Thanks. I noted here (…) the suggestion that you may hold onto u2 and use it as u1 for the following call, as an optimisation. There's no mention of this on the Wikipedia article. Can you comment as to whether this maintains randomness? – Drew Noakes Jan 3 '11 at 5:32
The implementation of Java's Random.nextGaussian() looks more like what the other answer was referring to… -- it also claims to be a Box-Muller transform, but the code looks quite different to that in your answer. Are you showing the Cartesian approach? – Drew Noakes Jan 3 '11 at 5:40
Drew: From what I understand, the two Gaussian randoms generated are completely independent, but if you need to be sure, you should check out a better source. :-) – jvriesem Feb 6 '14 at 2:49

tzaman's answer is correct, but when using the library you linked there is a simpler way than performing the calculation yourself: The NormalDistribution object has writable properties Mu (meaning the mean) and Sigma (standard deviation). So going by tzaman's numbers, set Mu to 125 and Sigma to 8.333.

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Of course, setting those directly would be more convenient. :) +1 – tzaman May 1 '10 at 23:59

This may be too simplistic for your needs, but a quick & cheap way to get a random number with a distribution that's weighted toward the center is to simply add 2 (or more) random numbers.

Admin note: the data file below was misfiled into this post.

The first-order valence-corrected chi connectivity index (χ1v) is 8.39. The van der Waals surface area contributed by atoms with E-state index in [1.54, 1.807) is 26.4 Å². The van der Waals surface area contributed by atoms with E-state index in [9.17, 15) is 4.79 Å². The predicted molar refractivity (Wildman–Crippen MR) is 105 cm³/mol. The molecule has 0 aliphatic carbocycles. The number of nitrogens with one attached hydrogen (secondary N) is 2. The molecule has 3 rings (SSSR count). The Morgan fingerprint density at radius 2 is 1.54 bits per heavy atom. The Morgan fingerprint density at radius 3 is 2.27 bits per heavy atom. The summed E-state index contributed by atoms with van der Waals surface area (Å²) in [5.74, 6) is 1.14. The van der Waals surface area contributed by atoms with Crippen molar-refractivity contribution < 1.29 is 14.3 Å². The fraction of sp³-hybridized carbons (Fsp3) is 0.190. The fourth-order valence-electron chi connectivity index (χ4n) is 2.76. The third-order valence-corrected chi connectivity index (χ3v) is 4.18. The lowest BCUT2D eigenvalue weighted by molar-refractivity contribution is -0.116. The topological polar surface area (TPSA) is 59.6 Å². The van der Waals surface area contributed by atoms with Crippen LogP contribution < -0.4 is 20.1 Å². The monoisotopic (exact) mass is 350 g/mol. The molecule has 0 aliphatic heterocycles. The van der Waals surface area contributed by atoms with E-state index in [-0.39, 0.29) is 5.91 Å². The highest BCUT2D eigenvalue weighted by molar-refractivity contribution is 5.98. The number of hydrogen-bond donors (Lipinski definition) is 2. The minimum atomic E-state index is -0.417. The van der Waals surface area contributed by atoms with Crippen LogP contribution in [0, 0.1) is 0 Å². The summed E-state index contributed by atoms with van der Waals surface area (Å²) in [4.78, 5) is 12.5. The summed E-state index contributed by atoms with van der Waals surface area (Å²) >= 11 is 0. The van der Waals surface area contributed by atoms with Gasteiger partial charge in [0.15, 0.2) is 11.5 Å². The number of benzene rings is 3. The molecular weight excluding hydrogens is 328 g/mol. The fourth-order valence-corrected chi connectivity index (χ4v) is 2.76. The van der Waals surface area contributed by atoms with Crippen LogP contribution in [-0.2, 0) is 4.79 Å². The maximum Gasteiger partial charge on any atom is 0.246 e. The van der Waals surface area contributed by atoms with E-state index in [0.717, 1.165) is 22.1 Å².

Think of when you roll two 6-sided dice and add them. The sum is most often 7, then 6 and 8, then 5 and 9, etc. and only rarely 2 or 12.

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Central Limit Theorem means that adding uniforms will approximate a normal distribution, but it's hackish, and hard to keep track of the variance. – tzaman May 1 '10 at 23:48
It also requires taking an arbitrarily large number of samples for a given approximation to a normal distribution. – Will Vousden May 2 '10 at 0:01

Here's an other algoritm that doesn't need to calculate Sin/Cos, nor does it need to know Pi. Don't ask me about the theoretical background. I've found it somewhere once and it's what I've been using since. I suspect it's some kind of normalisation of the same Box-Muller transform that @Will Vousden mentions. It also produces results in pairs.

The example is VBscript; easy enough to convert into any other language.

Sub calcRandomGauss (byref y1, byref y2)
    Dim x1, x2, w
        x1 = 2.0 * Rnd() - 1.0
        x2 = 2.0 * Rnd() - 1.0
        w = x1 * x1 + x2 * x2
    Loop While w >= 1.0 Or w = 0  'edited this line, thanks Richard

    w = Sqr((-2.0 * Log(w)) / w )
    y1 = x1 * w
    y2 = x2 * w
End Sub
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"Don't ask me about the theoretical background. I've found it somewhere once". That's how incorrect knowledge propagates. This is a bad implementation of the Marsaglia polar method. You need to loop while w>=1.0 OR w==0. Otherwise, you risk taking log(0) and blowing your program up. – Richard May 26 at 15:22
I'd say on the contrary. Being honest about not having any reference was meant to prevent incorrect knowledge from propagating. Thanks for the reference and the correction. – mgr326639 May 27 at 22:17